Well before Russia invaded Ukraine, John Stone, associate pastor of Willowbrook Church in Huntsville, sensed God calling him to minister there.
In early July he and other Willowbrook members answered that call, going to love, support and provide supplies to hurting, war-weary Ukrainians.
“God began dealing with my heart before the war ever began,” Stone recalled. “We had a prayer night for Ukraine at Willowbrook, and [God] asked me if I cared [for Him enough] to sacrifice for Ukraine. Did I care enough to go?”
Stone said “yes,” and the trip began to take shape after a Ukrainian connection contacted him to ask the church to consider ways it could support the Ukrainian people.
Stone shared his calling with pastor Mark McClelland. Church members Matt Adams and James Ward agreed God was leading them to partner with Ukrainian believers, too.
Many didn’t understand how he could hear God calling him into a war zone and ask others to join, Stone reflected. At first he also questioned it.
“And then that call became very powerful inside my heart,” Stone remembered. “I realized that when God calls us to do something, there are going to be obstacles. There are going to be roadblocks to our plans, and we had to take into account a little bit of a roadblock called war.
“But Jesus wants us to take time for individuals. He wants us to hear the cries of hurting people.”
During the next few weeks the church hosted a fundraising drive and plans began to solidify. The congregation purchased and shipped more than 1,300 pounds of aid supplies: nonperishable food, clothes, sleeping bags, boots and medical supplies.
The team prepared to enter a war zone, acquiring body armor and helmets and learning to apply tourniquets and pressure bandages correctly. During the trip they would witness missiles flying overhead and encounter Russian spies and drones watching the compound where they slept.
“People asked our team time and time again [if we were] afraid to be there because of the war. And the only answer that we could give them is that ‘the Lord is my shield and my protector. In whom shall I fear? In whom shall I be afraid?’” Stone said, paraphrasing Psalm 27.
Children, students and soldiers
According to Adams, the team connected with local Ukrainian churches, making nearly 50 house visits in rural communities. Team members preached in two local churches, and Adams, an illusionist, conducted impromptu magic shows with a gospel message for children, students and soldiers.
One man they met lost his leg and his livelihood from injuries sustained during a missile attack. Insurance denied the claim as a war injury and the government rejected his appeal for war injury benefits. The Willowbrook team members were the first people he allowed to visit since his injury.
“We took him a basket of food so that he could feed his family,” Stone recalled. “He looked at us and he said, ‘My life is now over.’ And we were able to say to him, ‘Your life is not over. Jesus still has a plan and a purpose for your life. He has a future for you if you’ll just put your trust in Him.’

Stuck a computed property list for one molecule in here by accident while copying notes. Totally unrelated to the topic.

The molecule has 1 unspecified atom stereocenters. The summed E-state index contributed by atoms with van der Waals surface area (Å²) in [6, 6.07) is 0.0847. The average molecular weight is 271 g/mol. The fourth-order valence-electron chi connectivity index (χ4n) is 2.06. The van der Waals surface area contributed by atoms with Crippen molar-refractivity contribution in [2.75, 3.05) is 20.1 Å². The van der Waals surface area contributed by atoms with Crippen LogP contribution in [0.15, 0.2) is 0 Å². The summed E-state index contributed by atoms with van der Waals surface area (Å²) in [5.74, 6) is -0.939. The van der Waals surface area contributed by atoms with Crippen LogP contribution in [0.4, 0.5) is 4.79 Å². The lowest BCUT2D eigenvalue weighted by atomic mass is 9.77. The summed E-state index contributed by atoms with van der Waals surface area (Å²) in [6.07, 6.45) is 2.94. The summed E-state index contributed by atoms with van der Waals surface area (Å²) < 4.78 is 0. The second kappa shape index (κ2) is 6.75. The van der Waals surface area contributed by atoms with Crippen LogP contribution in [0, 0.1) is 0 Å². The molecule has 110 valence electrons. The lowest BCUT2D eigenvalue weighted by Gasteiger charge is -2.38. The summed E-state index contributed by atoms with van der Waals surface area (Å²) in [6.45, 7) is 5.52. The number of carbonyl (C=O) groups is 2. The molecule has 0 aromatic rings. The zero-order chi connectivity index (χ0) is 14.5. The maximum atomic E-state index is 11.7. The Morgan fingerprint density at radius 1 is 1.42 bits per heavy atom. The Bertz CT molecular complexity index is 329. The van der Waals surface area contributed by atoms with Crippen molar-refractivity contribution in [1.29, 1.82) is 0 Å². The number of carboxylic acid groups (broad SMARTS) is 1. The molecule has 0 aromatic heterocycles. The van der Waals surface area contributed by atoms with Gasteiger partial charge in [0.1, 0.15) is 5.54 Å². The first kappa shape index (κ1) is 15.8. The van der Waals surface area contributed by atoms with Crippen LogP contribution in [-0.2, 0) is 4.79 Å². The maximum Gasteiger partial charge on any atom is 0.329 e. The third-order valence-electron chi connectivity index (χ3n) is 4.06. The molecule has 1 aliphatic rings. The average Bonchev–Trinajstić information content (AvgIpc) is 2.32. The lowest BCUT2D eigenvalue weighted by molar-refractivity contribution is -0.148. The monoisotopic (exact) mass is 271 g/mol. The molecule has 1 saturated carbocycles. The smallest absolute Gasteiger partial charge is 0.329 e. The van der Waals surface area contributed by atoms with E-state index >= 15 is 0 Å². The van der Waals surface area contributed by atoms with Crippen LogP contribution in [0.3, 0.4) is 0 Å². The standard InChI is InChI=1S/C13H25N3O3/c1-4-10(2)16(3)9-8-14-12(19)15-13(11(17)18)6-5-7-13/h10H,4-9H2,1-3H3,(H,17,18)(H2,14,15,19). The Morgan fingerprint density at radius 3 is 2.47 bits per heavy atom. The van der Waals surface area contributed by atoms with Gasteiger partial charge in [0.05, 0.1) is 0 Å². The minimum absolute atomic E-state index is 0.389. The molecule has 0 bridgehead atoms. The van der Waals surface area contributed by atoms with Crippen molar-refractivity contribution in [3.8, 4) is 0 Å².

“We saw so many people that needed encouragement and help,” Adams said. “The most important thing for them was not the supplies, it was literally our presence there.
Ministry of presence
“Just that ministry of presence is so powerful, just to be able to sit with somebody in their grief as their homes are being attacked, and their loved ones are being captured or killed. And just to be with people, cry with them and hurt with them — they were so grateful, so encouraged by that.”
Donations from Willowbrook purchased more supplies in country, and the team partnered with local churches, distributing nearly 100 bags of food and supplies to residents and refugees displaced after their homes were invaded.
“I left a large amount of money that had been given by our church with the church where we were so that could [be used] to buy food and supplies as needed,” Stone said. “Willowbrook has always been very generous through our world missions offering. This offering allows us to generously help the hurting all over the world.”
Stone’s mother died the day the team was scheduled to depart. Many encouraged him not to go on the trip, he said.
“I was in a real spiritual battle,” he recalled. “As much as I love my mother, she told me when God calls you to do something, you always do it no matter the price. I began to pray and look at the Scriptures. I said ‘yes,’ the team said ‘yes,’ and you know, great things happened because we were obedient.
“We will continue our partnership with the church in Ukraine. The pastor and his wife work tirelessly to help their flock and those hurting in their area. We feel very led by God to continue our physical presence on the ground with them. How that [looks] is still in the works.”